After the initial justification section is over and done with, Gygax switches his focus to analyzing the various elements of RPGs, taking apart the core elements of play: the players, the game masters, and the rules systems themselves, and explaining how players and game masters can get the most out of their role-playing adventures.
Though Gygax is principally responsible for the D&D games, he does a good job of including a variety of genres and rules systems in his section breakdowns, including everything from science-fiction to horror to superheroes to spy/espionage styled games in his examples. One of the things I think Gygax definitely gets RIGHT in his analysis is his assertion that the players who really immerse themselves in the materials around which their games are based are going to get the most out of their adventures. For example, if you’re trying to play a horror RPG, like Call of Cthulhu, you are going to get a lot more out of the adventure if you READ the H.P. Lovecraft stories about Cthulhu, as well as some of the secondary tales that other authors wrote who were inspired by Lovecraft. Similarly, if you’re playing a science-fiction game, it helps if you’ve read a bunch of science-fiction stories and seen a slew of sci-fi films. (Again, this might seem obvious, but sometimes we forget to do the simple things!) If you’re a dabbler, you will probably still have fun playing the game, as long as you’re playing with fun people, but if you really DIG IN and get deep in the worlds you are exploring, the rewards can be quite a bit greater…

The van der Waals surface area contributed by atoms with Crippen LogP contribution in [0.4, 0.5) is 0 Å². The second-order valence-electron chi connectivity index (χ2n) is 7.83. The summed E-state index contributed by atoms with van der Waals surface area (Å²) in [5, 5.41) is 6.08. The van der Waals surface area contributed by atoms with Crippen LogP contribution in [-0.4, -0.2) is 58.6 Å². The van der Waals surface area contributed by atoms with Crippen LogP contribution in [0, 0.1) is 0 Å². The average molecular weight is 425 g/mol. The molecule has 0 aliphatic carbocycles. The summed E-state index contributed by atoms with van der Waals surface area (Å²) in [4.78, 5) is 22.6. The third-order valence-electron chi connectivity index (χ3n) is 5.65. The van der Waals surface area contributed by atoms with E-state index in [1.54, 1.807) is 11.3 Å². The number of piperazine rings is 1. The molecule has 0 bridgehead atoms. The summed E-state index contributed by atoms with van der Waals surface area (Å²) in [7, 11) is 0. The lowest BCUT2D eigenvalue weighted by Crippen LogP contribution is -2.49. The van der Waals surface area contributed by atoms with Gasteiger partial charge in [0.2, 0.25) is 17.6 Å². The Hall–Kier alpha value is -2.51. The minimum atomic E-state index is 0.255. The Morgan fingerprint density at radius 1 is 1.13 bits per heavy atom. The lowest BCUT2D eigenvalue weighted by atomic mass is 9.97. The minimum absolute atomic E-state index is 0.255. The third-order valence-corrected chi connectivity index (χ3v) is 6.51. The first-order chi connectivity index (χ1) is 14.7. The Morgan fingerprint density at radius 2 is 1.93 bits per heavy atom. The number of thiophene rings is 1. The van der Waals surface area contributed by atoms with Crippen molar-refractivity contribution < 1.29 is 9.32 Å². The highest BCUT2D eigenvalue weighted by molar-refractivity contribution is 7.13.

One declaration that Gygax makes, which undoubtedly includes the KEY factors for what makes role-playing games enjoyable, is this bit:
“What brings role-playing gamers together is their interest in the imaginative, group-cooperative games that allow them to assume personas of adventurous sorts of make-believe individuals. Role-playing games form a community of interest that brings together a diverse audience engaged in the play of diverse games and gives them a commonality that is unique” (p. 155).
In other words, it’s the SHARED experience that is the key. You get to play make-believe with a group of other folks who are right there with you—wherever that “THERE” might happen to be. (A hazardous, monster filled dungeon; a haunted house; a city under siege by a psychotic super-villain; or whatever situation you might want to find yourself in with a group of friends!) You are actively engaged in imaging yourself in exotic situations, perhaps playing a character who is utterly unlike who you are in “real life,” and trying to figure out how you and your group can accomplish your collective goals (and, subsequently, growing your character!)